'Elementary': Sherlock Holmes and Joan Watson are never, ever getting together
"As long as I'm part of this show it's not something I will want to see," he told reporters Saturday (Jan. 12) at the TCA press tour.
"Many people will be desirous of [a romance]," he acknowledges, "there will be that expectation, [but] we love to defy expectations on this show. Mostly because I don't think we need it.
"When you look at the relationship in the original Conan Doyle canon they didn't need to get together," he quipped. "They did quite nicely -- they managed to tell many fascinating stories.
"I'd like to apply that thinking to this show as long as I possibly can," regardless of the fact that his Watson is a woman.
That decision was roundly criticized by a number of "Sherlock Holmes" fans, who also voiced resistance to another modern-day adaptation following so closely on the heels of the U.K.'s critical darling, "Sherlock."
"We knew we had to deal with a lot of combative press comparing us to ['Sherlock']," notes Liu. [But] once all that noise pollution dies down -- [our busy work schedule] dulls it down to nice silence."
Doherty admitted that he felt "dismayed" by some of the early criticism about "Elementary." "People who are passionate [about the] original works are entitled to their passion, [but] sometimes I felt people drifted into a very close-minded place.
"I respect everyone's opinion to a degree, but personally I thought anyone who was genuine angry about it -- my advice to you would be: 'Please move along.'
"The people who don't watch show because we happen to have a female Watson -- I don't miss them."
When asked (again) about the reaction of his mate Benedict Cumberbatch, who plays the famous consulting detective in "Sherlock," Miller said he "was extremely complimentary -- he sent me some messages when he first saw the show [which was] really, really nice."
But he noted with a laugh:
"I'm pretty sure he wouldn't have sent me a text message saying, 'You suck.'"
"I saw him at the Emmys," added Liu, "and he was really effusive about the show. The other Watson [ Martin Freeman, now starring in 'The Hobbit'] was there, and the two of us took a picture together [as the] two Watsons," joking that she was heading to London "to switch" roles.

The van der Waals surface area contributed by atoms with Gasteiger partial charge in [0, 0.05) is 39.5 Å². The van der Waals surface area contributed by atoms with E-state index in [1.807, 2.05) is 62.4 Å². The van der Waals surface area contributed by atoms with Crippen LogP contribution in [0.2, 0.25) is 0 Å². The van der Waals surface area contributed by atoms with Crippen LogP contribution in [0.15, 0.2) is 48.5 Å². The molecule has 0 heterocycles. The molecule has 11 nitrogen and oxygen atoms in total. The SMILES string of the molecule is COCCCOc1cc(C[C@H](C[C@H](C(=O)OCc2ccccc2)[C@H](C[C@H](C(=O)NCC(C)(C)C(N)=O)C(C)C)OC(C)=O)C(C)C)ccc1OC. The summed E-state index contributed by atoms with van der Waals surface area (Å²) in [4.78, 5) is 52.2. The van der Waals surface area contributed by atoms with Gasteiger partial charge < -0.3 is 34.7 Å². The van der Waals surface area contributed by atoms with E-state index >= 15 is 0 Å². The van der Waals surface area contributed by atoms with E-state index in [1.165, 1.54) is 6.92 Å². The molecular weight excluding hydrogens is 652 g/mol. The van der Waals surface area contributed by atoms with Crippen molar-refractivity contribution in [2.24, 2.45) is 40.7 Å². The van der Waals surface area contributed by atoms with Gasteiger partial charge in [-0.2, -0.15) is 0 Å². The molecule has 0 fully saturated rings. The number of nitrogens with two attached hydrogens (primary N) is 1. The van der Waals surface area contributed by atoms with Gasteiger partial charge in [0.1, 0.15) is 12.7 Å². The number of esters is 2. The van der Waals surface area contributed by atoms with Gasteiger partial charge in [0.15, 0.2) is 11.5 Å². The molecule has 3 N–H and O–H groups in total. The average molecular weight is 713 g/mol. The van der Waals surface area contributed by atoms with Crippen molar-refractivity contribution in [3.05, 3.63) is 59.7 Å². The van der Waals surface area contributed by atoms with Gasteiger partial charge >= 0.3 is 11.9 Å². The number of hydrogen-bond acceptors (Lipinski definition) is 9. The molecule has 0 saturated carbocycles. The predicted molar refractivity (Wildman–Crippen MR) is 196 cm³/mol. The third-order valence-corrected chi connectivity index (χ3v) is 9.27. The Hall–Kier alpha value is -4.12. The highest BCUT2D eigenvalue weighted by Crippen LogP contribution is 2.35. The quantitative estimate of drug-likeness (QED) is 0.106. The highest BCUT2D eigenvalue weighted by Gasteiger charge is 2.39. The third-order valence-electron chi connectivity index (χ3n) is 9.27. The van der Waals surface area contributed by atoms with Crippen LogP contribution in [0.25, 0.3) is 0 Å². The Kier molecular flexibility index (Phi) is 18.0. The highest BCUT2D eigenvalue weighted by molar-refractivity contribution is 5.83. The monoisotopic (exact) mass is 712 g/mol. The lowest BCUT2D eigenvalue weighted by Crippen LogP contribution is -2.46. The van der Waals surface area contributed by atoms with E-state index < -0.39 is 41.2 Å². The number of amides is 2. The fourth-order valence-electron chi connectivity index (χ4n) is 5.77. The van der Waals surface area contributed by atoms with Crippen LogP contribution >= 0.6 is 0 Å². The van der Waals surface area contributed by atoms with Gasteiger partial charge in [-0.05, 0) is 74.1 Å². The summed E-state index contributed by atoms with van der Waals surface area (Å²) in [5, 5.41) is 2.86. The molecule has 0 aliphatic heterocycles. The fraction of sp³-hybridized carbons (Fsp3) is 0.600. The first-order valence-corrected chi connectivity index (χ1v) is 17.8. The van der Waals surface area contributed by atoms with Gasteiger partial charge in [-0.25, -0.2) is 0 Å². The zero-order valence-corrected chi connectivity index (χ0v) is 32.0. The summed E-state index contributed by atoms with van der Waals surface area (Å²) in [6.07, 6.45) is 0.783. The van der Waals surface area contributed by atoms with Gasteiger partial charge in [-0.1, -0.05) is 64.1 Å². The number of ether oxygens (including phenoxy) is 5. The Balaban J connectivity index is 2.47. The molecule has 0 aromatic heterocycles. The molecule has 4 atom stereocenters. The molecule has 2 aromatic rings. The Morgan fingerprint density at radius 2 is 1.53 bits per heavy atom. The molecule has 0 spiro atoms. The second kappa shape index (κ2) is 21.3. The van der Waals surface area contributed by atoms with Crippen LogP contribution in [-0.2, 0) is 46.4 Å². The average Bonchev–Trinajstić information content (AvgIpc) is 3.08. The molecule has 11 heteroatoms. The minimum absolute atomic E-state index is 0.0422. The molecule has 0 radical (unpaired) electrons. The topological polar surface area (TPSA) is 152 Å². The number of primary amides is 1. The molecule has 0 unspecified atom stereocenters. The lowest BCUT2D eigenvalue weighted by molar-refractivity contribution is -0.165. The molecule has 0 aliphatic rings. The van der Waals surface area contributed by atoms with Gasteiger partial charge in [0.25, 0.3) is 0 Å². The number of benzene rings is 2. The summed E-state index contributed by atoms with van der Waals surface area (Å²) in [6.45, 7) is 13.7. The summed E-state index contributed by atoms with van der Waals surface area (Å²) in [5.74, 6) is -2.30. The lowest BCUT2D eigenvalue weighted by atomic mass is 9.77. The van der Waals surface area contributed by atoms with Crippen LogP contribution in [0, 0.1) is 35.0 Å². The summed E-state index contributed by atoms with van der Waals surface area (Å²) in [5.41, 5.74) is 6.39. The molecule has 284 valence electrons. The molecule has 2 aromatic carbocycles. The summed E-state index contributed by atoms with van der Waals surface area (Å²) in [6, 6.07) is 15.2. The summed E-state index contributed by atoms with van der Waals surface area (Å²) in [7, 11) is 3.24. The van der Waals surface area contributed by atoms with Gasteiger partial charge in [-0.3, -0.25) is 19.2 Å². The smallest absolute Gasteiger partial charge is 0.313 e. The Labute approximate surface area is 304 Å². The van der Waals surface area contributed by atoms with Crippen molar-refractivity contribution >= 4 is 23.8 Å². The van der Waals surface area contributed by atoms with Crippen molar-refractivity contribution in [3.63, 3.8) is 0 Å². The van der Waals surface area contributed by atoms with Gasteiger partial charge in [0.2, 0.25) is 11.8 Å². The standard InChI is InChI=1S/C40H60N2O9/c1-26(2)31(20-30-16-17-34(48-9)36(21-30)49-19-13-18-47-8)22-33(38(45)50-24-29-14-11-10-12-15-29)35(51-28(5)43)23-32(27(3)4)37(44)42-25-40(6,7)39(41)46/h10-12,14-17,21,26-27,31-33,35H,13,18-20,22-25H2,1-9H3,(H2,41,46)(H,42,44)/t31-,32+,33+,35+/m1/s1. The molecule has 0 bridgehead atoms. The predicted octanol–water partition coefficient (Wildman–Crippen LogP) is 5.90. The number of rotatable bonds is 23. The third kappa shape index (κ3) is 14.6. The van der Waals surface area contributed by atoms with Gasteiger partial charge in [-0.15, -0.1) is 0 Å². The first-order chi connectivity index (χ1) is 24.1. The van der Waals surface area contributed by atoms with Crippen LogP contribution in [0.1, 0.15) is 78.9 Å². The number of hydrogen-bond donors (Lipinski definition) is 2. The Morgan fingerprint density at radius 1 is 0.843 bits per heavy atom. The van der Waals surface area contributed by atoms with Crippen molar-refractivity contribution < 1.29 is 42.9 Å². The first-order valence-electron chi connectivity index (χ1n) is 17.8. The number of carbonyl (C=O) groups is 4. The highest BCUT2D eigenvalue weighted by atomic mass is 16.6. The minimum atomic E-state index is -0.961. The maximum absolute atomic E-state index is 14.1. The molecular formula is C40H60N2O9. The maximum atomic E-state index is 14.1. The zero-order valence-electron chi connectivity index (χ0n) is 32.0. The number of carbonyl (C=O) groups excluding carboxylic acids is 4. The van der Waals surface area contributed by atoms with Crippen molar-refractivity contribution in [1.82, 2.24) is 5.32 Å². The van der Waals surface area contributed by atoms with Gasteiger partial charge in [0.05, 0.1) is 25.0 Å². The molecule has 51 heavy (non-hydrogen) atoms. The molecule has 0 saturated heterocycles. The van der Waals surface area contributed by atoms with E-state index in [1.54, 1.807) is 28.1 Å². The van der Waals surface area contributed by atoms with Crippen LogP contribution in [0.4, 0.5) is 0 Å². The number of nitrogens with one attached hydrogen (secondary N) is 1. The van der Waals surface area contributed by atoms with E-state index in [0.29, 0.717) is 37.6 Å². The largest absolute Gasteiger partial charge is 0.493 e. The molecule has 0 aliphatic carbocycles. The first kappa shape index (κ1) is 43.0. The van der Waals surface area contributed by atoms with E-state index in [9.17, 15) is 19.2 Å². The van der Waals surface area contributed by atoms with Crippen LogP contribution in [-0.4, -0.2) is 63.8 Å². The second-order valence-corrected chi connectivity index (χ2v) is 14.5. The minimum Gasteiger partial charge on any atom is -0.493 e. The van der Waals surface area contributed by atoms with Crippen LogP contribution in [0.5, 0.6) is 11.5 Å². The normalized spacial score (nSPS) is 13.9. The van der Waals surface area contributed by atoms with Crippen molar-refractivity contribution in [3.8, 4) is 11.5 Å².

Speaking of London, Doherty reveals that in addition to meeting Moriarty later this season, "We'll meet Sherlock's dealer from London," played by John Hannah ("Damages"). "The window into Sherlock and his experience in London is going to open that much wider for having met this character."
Doherty was coy about the status of Sherlock's girlfriend Irene Adler, whom Sherlock believes was murdered by Moriarty. (Her character was also presumed dead in "Sherlock.")
"Irene is alive in my heart," he said. "I'd love to have a face to that name. We've talked in a roundabout way about maybe doing a flashback show ... we definitely want to meet her, so in that sense you will see a living, breathing actress reading lines and portraying her."
Doherty was equally mum about the casting for the Napoleon of crime.
"It's a tricky business. We are serious about Moriarty, but in this day and age, it's virtually impossible to stunt [cast] a role and not have everyone in universe know ... We're approaching it as carefully and quietly as we can. It's less fun for me if all of you know who it is and when he'll arrive."
"Elementary," the No. 1 new show on television, is looking forward to attracting even more viewers when it airs in a special episode after the Super Bowl Feb. 3.
"We could not be more excited about it," enthuses Doherty. "It's a really coveted spot [and a] tremendous honor to get it as first-year show. We're going to do our level best to keep the audience in their seats after the game."